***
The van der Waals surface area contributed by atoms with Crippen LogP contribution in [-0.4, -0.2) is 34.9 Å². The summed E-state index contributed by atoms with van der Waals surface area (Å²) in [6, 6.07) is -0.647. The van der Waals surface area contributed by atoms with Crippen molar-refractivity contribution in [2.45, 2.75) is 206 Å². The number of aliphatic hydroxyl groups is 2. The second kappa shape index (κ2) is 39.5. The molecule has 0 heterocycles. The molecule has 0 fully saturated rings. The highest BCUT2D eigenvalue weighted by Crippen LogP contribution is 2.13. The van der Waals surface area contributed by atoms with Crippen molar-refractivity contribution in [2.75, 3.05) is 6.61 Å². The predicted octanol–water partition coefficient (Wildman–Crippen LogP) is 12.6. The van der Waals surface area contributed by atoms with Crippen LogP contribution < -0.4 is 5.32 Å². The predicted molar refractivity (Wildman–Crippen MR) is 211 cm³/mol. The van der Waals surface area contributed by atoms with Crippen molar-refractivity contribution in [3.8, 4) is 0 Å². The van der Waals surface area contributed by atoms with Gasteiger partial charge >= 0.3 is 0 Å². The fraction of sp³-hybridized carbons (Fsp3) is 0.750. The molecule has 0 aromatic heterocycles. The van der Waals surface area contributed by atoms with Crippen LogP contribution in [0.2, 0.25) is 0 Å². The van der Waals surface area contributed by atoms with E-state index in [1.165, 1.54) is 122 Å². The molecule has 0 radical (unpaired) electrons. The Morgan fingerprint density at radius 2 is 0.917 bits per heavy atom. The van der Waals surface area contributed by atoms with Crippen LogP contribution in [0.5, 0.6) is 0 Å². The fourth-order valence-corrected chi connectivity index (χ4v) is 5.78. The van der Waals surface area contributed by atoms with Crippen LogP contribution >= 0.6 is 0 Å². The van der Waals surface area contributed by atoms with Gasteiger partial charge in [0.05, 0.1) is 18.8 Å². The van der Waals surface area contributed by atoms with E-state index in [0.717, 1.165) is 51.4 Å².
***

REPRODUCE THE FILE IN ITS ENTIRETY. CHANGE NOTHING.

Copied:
The van der Waals surface area contributed by atoms with Crippen LogP contribution in [-0.4, -0.2) is 34.9 Å². The summed E-state index contributed by atoms with van der Waals surface area (Å²) in [6, 6.07) is -0.647. The van der Waals surface area contributed by atoms with Crippen molar-refractivity contribution in [2.45, 2.75) is 206 Å². The number of aliphatic hydroxyl groups is 2. The second kappa shape index (κ2) is 39.5. The molecule has 0 heterocycles. The molecule has 0 fully saturated rings. The highest BCUT2D eigenvalue weighted by Crippen LogP contribution is 2.13. The van der Waals surface area contributed by atoms with Crippen molar-refractivity contribution in [2.75, 3.05) is 6.61 Å². The predicted octanol–water partition coefficient (Wildman–Crippen LogP) is 12.6. The van der Waals surface area contributed by atoms with Crippen LogP contribution < -0.4 is 5.32 Å². The predicted molar refractivity (Wildman–Crippen MR) is 211 cm³/mol. The van der Waals surface area contributed by atoms with Crippen molar-refractivity contribution in [3.8, 4) is 0 Å². The van der Waals surface area contributed by atoms with Gasteiger partial charge >= 0.3 is 0 Å². The fraction of sp³-hybridized carbons (Fsp3) is 0.750. The molecule has 0 aromatic heterocycles. The van der Waals surface area contributed by atoms with Crippen LogP contribution in [0.2, 0.25) is 0 Å². The van der Waals surface area contributed by atoms with E-state index in [1.165, 1.54) is 122 Å². The molecule has 0 radical (unpaired) electrons. The Morgan fingerprint density at radius 2 is 0.917 bits per heavy atom. The van der Waals surface area contributed by atoms with Crippen LogP contribution in [0.5, 0.6) is 0 Å². The fourth-order valence-corrected chi connectivity index (χ4v) is 5.78. The van der Waals surface area contributed by atoms with Crippen LogP contribution >= 0.6 is 0 Å². The van der Waals surface area contributed by atoms with Gasteiger partial charge in [0.05, 0.1) is 18.8 Å². The van der Waals surface area contributed by atoms with E-state index in [0.717, 1.165) is 51.4 Å².